Run Warren Run Gets a Reboot

The demise of the draft campaign has been overstated.

Senator Elizabeth Warren, a Democrat from Massachusetts, listens during a Senate Banking Committee hearing with Janet Yellen, chair of the U.S. Federal Reserve, not pictured, in Washington, D.C., U.S., on Tuesday, Feb. 24, 2015.

Photographer: Andrew Harrer/Bloomberg

The week seemed to begin with a surrender. The Progressive Change Campaign Committee, which has shown formidable talent at winning press and a fitful record of winning elections, announced a campaign called "Ready for Boldness." Led by former Iowa Senator Tom Harkin, Iowa's lone Democratic congressman, and a swarm of county party leaders and former leaders in the first two primary states, the Ready for Boldness pledge called on "the 2016 Democratic presidential nominee" to commit to "a national goal of debt-free college at all public colleges and universities, expanding Social Security benefits instead of cutting them, creating millions of clean-energy jobs, reducing big-money influence in politics," and "breaking up the 'too big to fail' Wall Street banks."

The Financial Times, not alone in its assessment, read this as "the progressive wing of the Democratic Party" moving past its campaign to draft first-term Massachusetts Senator Elizabeth Warren into a presidential race, "shifting tack" to something achievable. Warren did not sign the letter; PCCC spokesman TJ Helmstetter says this is because the letter focused only on politicos from Iowa and New Hampshire. (Hilariously, a "long-term Clinton adviser" got anonymity to assure the FT that Clinton had indeed been "talking about inequality for years.")

Plus, other, softer targets were popping up. The PCCC had joined Democracy for America, a group that was part of the Draft Warren movement from the word "go," in successfully urging Maryland Representative Donna Edwards into that state's Senate race. Progressives including Florida Representative Alan Grayson were talking about challenging the party's preferred candidate, Representative Patrick Murphy, in a primary for the Senate seat that's likely to come open when Marco Rubio runs for president. And former Maryland Governor Martin O'Malley, who was likely to run for president, was doing exactly what the "Boldness" campaign asked, bracketing his Iowa visit this month with a pitch for a four-part Wall Street reform.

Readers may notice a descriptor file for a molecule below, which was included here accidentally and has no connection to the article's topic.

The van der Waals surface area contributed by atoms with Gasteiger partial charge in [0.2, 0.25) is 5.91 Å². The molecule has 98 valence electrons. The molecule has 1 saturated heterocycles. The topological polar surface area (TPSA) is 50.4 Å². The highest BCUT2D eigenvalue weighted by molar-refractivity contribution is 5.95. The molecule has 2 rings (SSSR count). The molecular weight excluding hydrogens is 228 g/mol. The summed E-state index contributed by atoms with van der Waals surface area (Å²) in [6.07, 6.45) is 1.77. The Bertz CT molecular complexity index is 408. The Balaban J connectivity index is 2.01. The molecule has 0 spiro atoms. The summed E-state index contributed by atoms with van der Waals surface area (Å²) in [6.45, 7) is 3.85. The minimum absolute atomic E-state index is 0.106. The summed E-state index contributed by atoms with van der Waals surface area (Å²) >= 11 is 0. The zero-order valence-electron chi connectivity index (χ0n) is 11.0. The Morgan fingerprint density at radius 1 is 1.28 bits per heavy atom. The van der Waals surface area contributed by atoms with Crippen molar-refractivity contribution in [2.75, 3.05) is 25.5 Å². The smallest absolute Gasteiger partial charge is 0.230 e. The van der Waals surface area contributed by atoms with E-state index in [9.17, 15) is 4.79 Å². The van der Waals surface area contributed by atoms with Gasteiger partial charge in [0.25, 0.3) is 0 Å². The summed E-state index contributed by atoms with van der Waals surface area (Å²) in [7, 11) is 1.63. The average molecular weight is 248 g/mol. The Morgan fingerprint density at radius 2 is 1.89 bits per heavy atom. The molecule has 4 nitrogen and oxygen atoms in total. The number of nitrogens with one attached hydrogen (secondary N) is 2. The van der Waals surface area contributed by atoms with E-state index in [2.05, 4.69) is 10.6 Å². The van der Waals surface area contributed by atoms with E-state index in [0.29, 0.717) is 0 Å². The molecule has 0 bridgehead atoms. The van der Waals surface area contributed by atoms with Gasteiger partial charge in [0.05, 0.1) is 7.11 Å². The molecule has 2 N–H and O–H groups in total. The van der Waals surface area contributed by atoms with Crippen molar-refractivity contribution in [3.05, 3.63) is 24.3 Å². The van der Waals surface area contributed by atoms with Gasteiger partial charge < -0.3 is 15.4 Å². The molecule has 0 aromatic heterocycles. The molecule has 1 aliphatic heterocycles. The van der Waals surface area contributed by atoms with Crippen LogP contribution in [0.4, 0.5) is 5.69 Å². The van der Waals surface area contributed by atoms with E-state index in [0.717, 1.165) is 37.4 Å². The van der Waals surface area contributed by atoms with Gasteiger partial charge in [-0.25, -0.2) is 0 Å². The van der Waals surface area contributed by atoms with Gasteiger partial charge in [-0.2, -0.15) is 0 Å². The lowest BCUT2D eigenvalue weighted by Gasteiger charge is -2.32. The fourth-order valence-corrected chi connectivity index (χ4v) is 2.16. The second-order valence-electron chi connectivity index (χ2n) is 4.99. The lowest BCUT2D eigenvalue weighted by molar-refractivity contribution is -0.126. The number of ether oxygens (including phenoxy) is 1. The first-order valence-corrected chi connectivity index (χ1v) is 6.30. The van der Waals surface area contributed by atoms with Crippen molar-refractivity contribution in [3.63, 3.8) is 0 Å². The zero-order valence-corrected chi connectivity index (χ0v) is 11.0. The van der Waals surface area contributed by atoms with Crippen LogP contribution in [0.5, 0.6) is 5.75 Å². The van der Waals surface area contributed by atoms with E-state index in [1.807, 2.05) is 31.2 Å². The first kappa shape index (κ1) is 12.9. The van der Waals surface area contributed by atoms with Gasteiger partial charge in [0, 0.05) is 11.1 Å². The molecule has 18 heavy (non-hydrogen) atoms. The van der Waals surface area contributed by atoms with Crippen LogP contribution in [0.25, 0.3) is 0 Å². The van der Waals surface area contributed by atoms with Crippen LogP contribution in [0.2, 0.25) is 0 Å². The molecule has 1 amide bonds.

Insert sound of scratching LP. Harvard professor Larry Lessig, whose campaign against money in politics has led to the creation of a super-PAC (scaled down this cycle) and a movement to get 2016 candidates to commit to reform, is going to call on Warren to run. On April 20, which may be days after Hillary Clinton launches a president campaign, Lessig will join the Run Warren Run coalition and give a speech asking for the senator to go for it.

"Senator Warren wouldn’t just create the genuine, hard-fought primary contest that this country needs," Lessig wrote in a blog post/announcement. "She—and, I believe, she alone—could also galvanize the movement that we’ll need if the next president of the United States is to have a prayer of actually taking on this the hardest, most important issue of our generation—because only by solving this can we solve anything else."

Not even Lessig was saying that Warren would win the primary. In the 14 months since a New Republic cover story said Warren should make Clinton nervous, Clinton's lead in the New Hampshire primary has shrunk from around 53 points to around 42 points, far stronger than she was at a similar point in the 2008 cycle. This week's Emerson College poll in Massachusetts found Clinton leading Warren by 27 points in a hypothetical Massachusetts presidential primary. (She defeated Barack Obama by 16 points in the state in 2008.)

Run Warren Run organizers have told Bloomberg that Warren could compete if she entered the race as late as September of this year. The "Boldness" campaign and the O'Malley moves proved that the media would cover progressive ideas even if Warren did not spout them. It still relies on the narrative of Clinton worrying about her left flank, and about coming up with Wall Street-checking and inequality-fighting platforms. And the draft campaign knows that.

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